Thursday, 27 August 2009



When we first moved to Ludgvan in July, the maize in the field in front of the Rectory Garden was just about knee-high. Since then, after all the sun and the rain, it has shot up in height and is over seven feet tall! Now the maize completely dwarfs us and it will soon be time to gather in and harvest this good, strong crop. For those with allotments, much of the hard work over this past year will also be coming to fruition soon. In some sense, the Celebration of Harvest Thanksgiving each Autumn in Church is a bit artificial. Those with winter crops have yet to harvest their benefits, those with cows are ‘gathering in’ their ‘harvest’ of milk everyday and the farmers around us, it seems, are always ‘planting’ and ‘gathering’ and their work is never done.
Not just out in the fields around us, but also in the Church too, Harvest is a time of ‘gathering in’: Harvest-time is about the ‘gathering in’ of people too. It is one of our big Festivals of the year. As we bring our gifts of food to the altar, the Harvest Thanksgiving Service will be celebrated at Perranuthnoe on Sunday 27 September at 11.15 am.
As well as celebrating the gifts of the Harvest and the gifts of God’s bountiful Creation, it is a time in the year when we also ‘gather in’ and ‘gather around’ and give thanks to God for the gift of each other too. As the Summer days turn to Autumn, preparations are well under way for an entertaining and great Harvest Supper feast for us, and St Hilary, at St Piran's Hall where we can all join in and share together on Friday 2 October.
This time of ‘praise and thanksgiving’, this time when we bring to God the gifts of his creation, is a very natural thing for us to do. Not only are we marking the changing of the seasons, as the days grow shorter, but, since ancient times, the first fruits of the Harvest were brought to the Temple as a ‘thanks offering’ to God for all his provision to us (Deuteronomy 26). It is very natural for us to want to thank God, The Great Provider and Sustainer of all our lives. It is good in the Christian Calendar each year that we have one time in the year when we pause and take stock and we give thanks for all God’s many blessings to us, for ‘all God’s gifts around us’ and to thank him for ‘our life, our health, our food’.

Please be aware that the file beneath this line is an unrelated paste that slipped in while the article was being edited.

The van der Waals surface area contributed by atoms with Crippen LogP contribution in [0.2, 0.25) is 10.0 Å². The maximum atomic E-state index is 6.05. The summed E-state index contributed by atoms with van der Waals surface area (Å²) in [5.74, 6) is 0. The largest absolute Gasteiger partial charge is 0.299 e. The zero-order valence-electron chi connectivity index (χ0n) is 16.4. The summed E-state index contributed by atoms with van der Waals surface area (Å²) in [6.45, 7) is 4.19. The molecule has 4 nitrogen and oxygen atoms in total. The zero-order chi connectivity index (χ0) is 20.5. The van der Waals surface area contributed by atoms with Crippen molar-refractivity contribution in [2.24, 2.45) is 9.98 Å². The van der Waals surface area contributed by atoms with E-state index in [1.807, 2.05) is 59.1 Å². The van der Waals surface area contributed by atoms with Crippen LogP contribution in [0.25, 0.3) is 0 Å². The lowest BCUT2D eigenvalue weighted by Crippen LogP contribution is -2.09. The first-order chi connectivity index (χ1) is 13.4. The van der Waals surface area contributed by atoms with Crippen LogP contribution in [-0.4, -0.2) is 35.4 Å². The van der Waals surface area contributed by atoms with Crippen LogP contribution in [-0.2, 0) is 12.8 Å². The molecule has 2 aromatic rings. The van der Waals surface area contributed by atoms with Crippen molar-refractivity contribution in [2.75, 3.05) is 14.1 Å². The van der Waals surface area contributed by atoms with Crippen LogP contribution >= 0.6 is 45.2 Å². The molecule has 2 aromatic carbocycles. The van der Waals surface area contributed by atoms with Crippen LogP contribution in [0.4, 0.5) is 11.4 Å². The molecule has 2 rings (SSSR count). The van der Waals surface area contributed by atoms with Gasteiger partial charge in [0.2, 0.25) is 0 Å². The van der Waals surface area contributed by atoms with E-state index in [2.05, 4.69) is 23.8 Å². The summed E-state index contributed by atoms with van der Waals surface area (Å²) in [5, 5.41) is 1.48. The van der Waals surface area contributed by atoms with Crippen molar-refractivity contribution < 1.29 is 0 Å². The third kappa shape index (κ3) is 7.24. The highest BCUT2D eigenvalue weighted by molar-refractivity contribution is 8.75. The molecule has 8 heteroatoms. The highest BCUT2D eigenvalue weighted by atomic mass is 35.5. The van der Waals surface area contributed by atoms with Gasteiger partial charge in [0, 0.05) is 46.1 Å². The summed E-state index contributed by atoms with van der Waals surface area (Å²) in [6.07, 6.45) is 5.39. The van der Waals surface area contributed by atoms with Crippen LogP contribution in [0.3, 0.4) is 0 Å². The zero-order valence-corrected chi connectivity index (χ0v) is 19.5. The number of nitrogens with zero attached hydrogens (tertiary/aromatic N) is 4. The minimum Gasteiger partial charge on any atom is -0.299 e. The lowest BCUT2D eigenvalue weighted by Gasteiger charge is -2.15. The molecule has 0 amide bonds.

One of my favourite Harvest Hymns is sung to the tune ‘Morning has broken’:
‘Praise and thanksgiving, Father, we offer,
For all things living you have made good;
Harvest of sown fields, fruits of the orchard,
Hay from the mown fields, blossom and wood’.

May we all enjoy this time of ‘gathering in’ and Harvest, this time of praise and thanksgiving to God, for all his bountifulness and goodness to us.

Every blessing,

Revd Nigel Marns
Rector: St Piran's & St Michael's, Perranuthnoe

Thursday, 20 August 2009


It’s excellent that a Meal is the Central Act of Christian Worship, Sunday by Sunday. A meal is a time for coming together, for sharing food, stories and conversation. Of course, the Holy Communion Service or Eucharist we celebrate each Sunday in our Churches is a very much stripped down version of the Passover Meal that Jesus celebrated with his disciples: Jesus’ Passover not only involved tiny bits of bread and a sip of wine, but was a great feast involving roast lamb and bitter herbs too, a celebration of great joy as the Jewish people celebrated their release from captivity.

At this time of year, many people will be welcoming into their homes friends, family and visitors, and our local hotels, campsites and bed and breakfasts will be preparing to welcome the large number of visitors anticipated to be coming to visit Cornwall this Summer.

Feasting, welcome and hospitality are very much at the heart of our Christian faith. Jesus spends much of St Luke’s Gospel in particular, sharing meals and enjoying hospitality, sometimes from surprising sources like the tax collector Zacchaeus (Luke 19:1-9) or leading Pharisees (Luke 14: 1)or people such as Simon the Pharisee (Luke 7:36).

And it’s not just friends and family that Jesus encourages us to welcome, but strangers too. Perhaps we might baulk at the idea of going out to ‘the highways and byways’ (Luke 14:21) and searching out and collecting people to join in with the celebration of Life and Joy, the abundance of blessings God has poured upon us, and the bounty of God’s feast, as Jesus suggested in his ‘Parable of the Great Banquet’ (Luke 14: 15-24, Matthew 22:1-10) but that I think something of that Spirit is expressed in the welcome and hospitality provided at the Thursday afternoon Teas at Perranuthnoe and when Ludgvan Church has entertained and welcomed overseas agricultural workers working in our local area.

All this talk of ‘welcome and hospitality’ is not just about enjoying fine food, wine and company but about having an open-hearted approach to those who cross our path, and a willingness to invite them and their stories into our lives so that their story becomes part of our stories and we can share, celebrate and enjoy our common humanity together.

As a family we have been recipients of so much welcome and hospitality over these past few weeks. We have been so very warmly welcomed by you all as I come to be your new Rector (and that welcome continues) with a large number of invitations and acts of kindness and friendship offered to us. Thank you for all you have done and continue to do as we settle into our new life with you, as we enjoy such a warm embrace and much welcome and hospitality, so many graces and blessings. Thank you particularly for all those involved in my Welcome & Induction Service on 7 July and all those who made it such a special and memorable occasion.

Jesus encourages us to join in the Feast of Life. I pray that we will accept his invitation, particularly if we are welcoming people into our homes and lives this Summer.

With very best wishes,
Revd Nigel Marns
Rector: Ludgvan, Marazion, St Hilary & Perranuthnoe